It recommends action in a number of areas including: the development of pathways for achieving targets for the prevention and control of diabetes, including access to insulin; the promotion of convergence and harmonization of regulatory requirements for insulin and other medicines and health products for the treatment of diabetes; and assessment of the feasibility and potential value of establishing a web-based tool to share information relevant to the transparency of markets for diabetes medicines and health products.
Delegates asked WHO to develop recommendations and provide support for strengthening diabetes monitoring and surveillance within national noncommunicable disease programmes and to consider potential targets. WHO was also asked to make recommendations on the prevention and management of obesity and on policies for diabetes prevention and control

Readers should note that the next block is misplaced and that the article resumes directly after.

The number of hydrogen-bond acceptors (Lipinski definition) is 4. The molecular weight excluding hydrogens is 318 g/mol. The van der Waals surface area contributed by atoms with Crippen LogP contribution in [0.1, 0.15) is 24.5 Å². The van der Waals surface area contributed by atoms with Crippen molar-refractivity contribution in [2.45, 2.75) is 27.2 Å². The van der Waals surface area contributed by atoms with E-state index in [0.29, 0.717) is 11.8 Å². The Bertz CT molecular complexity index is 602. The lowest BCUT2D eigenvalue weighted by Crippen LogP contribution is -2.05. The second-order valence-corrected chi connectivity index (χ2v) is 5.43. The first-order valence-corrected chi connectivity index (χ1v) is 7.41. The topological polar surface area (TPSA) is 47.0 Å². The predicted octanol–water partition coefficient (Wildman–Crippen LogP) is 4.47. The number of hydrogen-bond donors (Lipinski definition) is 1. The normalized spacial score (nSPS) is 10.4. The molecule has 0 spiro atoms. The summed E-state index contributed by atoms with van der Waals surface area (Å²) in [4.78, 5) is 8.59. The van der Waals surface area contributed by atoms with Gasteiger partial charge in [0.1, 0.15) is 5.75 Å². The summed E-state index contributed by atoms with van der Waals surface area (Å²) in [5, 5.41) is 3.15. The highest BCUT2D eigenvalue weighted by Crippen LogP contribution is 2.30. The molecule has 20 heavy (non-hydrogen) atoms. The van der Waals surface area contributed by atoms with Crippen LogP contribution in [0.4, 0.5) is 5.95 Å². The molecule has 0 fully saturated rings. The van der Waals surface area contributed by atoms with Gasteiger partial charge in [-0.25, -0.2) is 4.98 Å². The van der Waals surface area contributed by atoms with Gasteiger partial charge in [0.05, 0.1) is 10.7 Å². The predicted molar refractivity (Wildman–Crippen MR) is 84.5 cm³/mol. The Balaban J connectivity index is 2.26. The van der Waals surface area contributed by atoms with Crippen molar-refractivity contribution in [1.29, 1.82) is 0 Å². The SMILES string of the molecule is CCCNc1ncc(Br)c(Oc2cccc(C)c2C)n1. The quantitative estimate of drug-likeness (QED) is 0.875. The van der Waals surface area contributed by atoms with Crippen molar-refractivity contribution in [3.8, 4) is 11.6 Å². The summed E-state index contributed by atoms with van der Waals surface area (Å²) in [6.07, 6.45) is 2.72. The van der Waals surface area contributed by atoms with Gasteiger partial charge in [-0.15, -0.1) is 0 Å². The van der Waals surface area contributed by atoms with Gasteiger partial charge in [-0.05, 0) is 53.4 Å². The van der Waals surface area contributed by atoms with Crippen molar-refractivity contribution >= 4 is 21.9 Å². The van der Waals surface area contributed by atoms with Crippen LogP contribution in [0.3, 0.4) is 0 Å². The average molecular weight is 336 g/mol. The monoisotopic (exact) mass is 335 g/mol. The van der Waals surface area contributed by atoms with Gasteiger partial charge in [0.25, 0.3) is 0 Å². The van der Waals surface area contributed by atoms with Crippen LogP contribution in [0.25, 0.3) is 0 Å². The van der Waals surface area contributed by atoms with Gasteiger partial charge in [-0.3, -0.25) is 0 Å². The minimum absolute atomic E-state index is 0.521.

More than 420 million people are living with diabetes, a number that is expected to rise to 578 million by 2030. One in two adults living with diabetes type 2 are undiagnosed. Globally, 100 years after the discovery of insulin, half of the people with type 2 diabetes who need insulin are not receiving it.
- Draft Resolution on reducing the burden of noncommunicable diseases through strengthening prevention and control of diabetes – May 2021
- More on diabetes
- Global Diabetes Compact
WHO global disability action plan 2014–2021: better health for all people with disability
Over 1 billion people currently live with some form of disability. This number is rising as populations expand and age, and due to the increasing number of people living with noncommunicable conditions.